A kitchen fire, a power outage, pipes bursting... These events are especially frustrating in family homes, where many people use the space. We’re going to look at the most common emergencies and first-response steps you can take.
Before that, though, a word of warning: if you’re a passionate DIYer, check if you’re actually allowed to do house repairs. For example, in some countries, like Australia, doing your own plumbing is mostly illegal. Make sure to research your own national, state, and local laws.
Cooking accidents are the most common cause of house fires in the USA. To prevent them, be an attentive cook, don’t leave the kitchen, and monitor what’s going on. In addition, keep your smoke detectors in good shape. Test them about once a month and replace their batteries regularly. Also, replace the detectors completely every ten years.
If you do end up with a kitchen blaze, here’s what to do:
- For an oven fire, immediately turn the oven off and keep it closed. The flame should run out of oxygen and die down.
- For a stovetop fire, don’t throw water on it! Stovetop fires are usually grease-based, and water just scatters them around. Instead, turn off the stove and smother the blaze with a metal lid or by throwing baking soda on it.
- If the fire doesn’t stop, evacuate your family, shut the door, get a safe distance away, and call emergency services.
If there’s a smell of rotten eggs seemingly out of nowhere, your gas might be leaking. It’s a sickness risk and an explosion hazard, so don’t look for it on your own. Don’t risk anything that could provide ignition: cigarettes, open flame, or even switching appliances on/off. Get everyone outside immediately and call emergency services.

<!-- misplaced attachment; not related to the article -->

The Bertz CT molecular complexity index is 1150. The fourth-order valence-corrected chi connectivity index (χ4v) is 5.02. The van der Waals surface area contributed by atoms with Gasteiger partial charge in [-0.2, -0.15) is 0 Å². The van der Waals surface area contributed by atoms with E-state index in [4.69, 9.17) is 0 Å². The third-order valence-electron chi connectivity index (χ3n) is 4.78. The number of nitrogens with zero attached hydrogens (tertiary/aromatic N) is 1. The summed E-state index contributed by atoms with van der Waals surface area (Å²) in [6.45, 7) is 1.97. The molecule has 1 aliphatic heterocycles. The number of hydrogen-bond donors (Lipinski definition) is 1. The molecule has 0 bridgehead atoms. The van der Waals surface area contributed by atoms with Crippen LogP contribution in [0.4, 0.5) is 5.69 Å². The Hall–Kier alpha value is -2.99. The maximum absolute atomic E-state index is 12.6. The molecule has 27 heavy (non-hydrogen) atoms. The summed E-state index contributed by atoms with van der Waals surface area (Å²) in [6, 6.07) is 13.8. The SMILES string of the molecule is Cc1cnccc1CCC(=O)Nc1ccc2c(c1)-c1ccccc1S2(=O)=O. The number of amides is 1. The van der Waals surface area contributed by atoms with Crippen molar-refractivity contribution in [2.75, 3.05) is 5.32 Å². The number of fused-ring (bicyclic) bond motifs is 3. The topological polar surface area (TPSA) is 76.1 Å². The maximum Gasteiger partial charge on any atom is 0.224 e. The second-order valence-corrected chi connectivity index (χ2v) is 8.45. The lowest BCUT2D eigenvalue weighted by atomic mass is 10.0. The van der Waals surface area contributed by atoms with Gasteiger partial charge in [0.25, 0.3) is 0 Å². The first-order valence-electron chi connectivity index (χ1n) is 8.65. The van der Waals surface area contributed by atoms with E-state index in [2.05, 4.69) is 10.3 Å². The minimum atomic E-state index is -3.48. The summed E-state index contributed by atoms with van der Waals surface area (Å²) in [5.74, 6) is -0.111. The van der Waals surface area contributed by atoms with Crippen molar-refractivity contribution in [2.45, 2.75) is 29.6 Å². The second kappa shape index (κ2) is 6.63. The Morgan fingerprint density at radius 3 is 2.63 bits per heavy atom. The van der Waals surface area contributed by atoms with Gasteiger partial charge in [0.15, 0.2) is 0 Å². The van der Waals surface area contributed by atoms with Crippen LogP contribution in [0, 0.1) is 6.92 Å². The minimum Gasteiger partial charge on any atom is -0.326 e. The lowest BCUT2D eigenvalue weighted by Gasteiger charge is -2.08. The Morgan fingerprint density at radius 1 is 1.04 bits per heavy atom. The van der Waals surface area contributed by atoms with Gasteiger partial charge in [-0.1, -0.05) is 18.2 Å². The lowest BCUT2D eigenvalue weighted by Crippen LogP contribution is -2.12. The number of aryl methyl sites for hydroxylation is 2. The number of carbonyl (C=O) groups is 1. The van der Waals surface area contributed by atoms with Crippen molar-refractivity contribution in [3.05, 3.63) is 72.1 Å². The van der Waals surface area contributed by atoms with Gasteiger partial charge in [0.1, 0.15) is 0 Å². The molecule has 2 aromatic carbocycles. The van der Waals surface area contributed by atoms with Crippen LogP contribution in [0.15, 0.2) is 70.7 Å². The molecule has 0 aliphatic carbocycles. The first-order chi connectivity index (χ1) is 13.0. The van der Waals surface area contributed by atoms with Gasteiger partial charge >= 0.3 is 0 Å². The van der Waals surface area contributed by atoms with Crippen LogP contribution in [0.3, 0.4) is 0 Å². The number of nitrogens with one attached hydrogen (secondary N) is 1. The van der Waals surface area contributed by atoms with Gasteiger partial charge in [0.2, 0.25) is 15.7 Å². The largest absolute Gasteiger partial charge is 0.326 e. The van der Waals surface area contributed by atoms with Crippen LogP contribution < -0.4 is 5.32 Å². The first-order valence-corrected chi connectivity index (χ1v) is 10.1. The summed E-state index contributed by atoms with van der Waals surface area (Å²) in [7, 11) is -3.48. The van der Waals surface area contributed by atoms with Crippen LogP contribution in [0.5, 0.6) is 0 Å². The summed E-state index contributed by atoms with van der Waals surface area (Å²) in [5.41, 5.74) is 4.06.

In the ceiling: first, prevent water damage to the rest of the space. Place some buckets, pots, or plastic sheets to collect the water, and empty them regularly.
Anywhere else: turn off the main water valve if it’s a big leak. That’ll prevent any water from flowing to your home until you can locate the broken pipe. The main valve is usually in the basement or if you don’t have one, near the front of your house.
Then, call a professional to diagnose the situation. Many services can also check your roofing, gutters, and even gas lines for problems contributing to the leak, so make sure to inquire about those, too.
Look outside. If the outage affected your street or neighborhood, report it to the power company. If it’s just your home, look at your breaker box. Until the problem is fixed:
- Turn off the switches for any lights that were on when the outage hit, and unplug any electronics.
- Keep your fridge closed. Opening it will make the food spoil faster, especially if the outage lasts longer than four hours.
- Forgo candles (they’re a fire hazard) and use flashlights or your phone to move around.
Don’t go down there. First, call your utility company to turn off the gas and electricity. Then professionals will need to clean up and try to minimize the damage to your home. Floodwaters carry the risk of disease, so you’ll also need to trash and replace anything that can’t be thoroughly disinfected.
Rodents: if you see a mouse or rat, chances are there’s more than one. Check the inside and outside of your home for their traces: nests, chew marks, and droppings. Cover any small holes and other potential points of entry with wire mesh or fast-acting sealant, then set up traps.
Ants: remove any ants you see. Treat everywhere they might’ve been with vinegar spray to remove any scent trails that would attract other ants. If you can’t figure out where they’re coming from, set up ant traps, then call a professional to check for nests nearby.
After the initial emergency is over, you can assess the damage and decide whether to fix it yourself. Hiring professional help can seem pricey but could save you stress and money in the long run.